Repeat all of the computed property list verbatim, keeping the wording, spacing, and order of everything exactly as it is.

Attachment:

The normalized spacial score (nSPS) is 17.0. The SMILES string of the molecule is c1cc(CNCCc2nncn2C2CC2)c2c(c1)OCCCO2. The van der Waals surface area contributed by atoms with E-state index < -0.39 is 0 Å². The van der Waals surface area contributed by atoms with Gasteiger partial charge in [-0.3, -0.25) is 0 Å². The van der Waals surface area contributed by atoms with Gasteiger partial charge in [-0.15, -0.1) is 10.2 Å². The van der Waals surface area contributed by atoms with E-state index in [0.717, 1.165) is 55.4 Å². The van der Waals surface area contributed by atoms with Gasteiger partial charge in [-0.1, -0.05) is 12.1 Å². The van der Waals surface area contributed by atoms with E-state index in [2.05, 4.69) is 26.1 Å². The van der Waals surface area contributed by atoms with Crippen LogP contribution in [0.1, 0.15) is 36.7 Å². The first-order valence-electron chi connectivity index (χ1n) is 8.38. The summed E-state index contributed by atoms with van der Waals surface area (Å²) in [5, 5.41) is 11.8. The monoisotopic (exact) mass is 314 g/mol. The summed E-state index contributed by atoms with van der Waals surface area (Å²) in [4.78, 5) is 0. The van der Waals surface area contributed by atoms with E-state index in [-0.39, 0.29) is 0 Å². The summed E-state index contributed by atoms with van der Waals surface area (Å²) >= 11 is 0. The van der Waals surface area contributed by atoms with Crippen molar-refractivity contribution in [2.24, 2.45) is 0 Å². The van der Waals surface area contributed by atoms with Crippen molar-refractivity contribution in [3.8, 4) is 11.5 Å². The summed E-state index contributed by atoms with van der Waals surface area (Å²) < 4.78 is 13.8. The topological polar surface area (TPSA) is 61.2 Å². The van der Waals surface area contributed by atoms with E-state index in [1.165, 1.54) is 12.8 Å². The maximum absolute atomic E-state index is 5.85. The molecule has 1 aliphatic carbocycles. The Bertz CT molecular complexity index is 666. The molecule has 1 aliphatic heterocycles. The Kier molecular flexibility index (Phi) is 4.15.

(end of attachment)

The normalized spacial score (nSPS) is 17.0. The SMILES string of the molecule is c1cc(CNCCc2nncn2C2CC2)c2c(c1)OCCCO2. The van der Waals surface area contributed by atoms with E-state index < -0.39 is 0 Å². The van der Waals surface area contributed by atoms with Gasteiger partial charge in [-0.3, -0.25) is 0 Å². The van der Waals surface area contributed by atoms with Gasteiger partial charge in [-0.15, -0.1) is 10.2 Å². The van der Waals surface area contributed by atoms with E-state index in [0.717, 1.165) is 55.4 Å². The van der Waals surface area contributed by atoms with Gasteiger partial charge in [-0.1, -0.05) is 12.1 Å². The van der Waals surface area contributed by atoms with E-state index in [2.05, 4.69) is 26.1 Å². The van der Waals surface area contributed by atoms with Crippen LogP contribution in [0.1, 0.15) is 36.7 Å². The first-order valence-electron chi connectivity index (χ1n) is 8.38. The summed E-state index contributed by atoms with van der Waals surface area (Å²) in [5, 5.41) is 11.8. The monoisotopic (exact) mass is 314 g/mol. The summed E-state index contributed by atoms with van der Waals surface area (Å²) in [4.78, 5) is 0. The van der Waals surface area contributed by atoms with E-state index in [-0.39, 0.29) is 0 Å². The summed E-state index contributed by atoms with van der Waals surface area (Å²) >= 11 is 0. The van der Waals surface area contributed by atoms with Crippen molar-refractivity contribution in [2.24, 2.45) is 0 Å². The van der Waals surface area contributed by atoms with Crippen molar-refractivity contribution in [3.8, 4) is 11.5 Å². The summed E-state index contributed by atoms with van der Waals surface area (Å²) < 4.78 is 13.8. The topological polar surface area (TPSA) is 61.2 Å². The van der Waals surface area contributed by atoms with E-state index in [1.165, 1.54) is 12.8 Å². The maximum absolute atomic E-state index is 5.85. The molecule has 1 aliphatic carbocycles. The Bertz CT molecular complexity index is 666. The molecule has 1 aliphatic heterocycles. The Kier molecular flexibility index (Phi) is 4.15.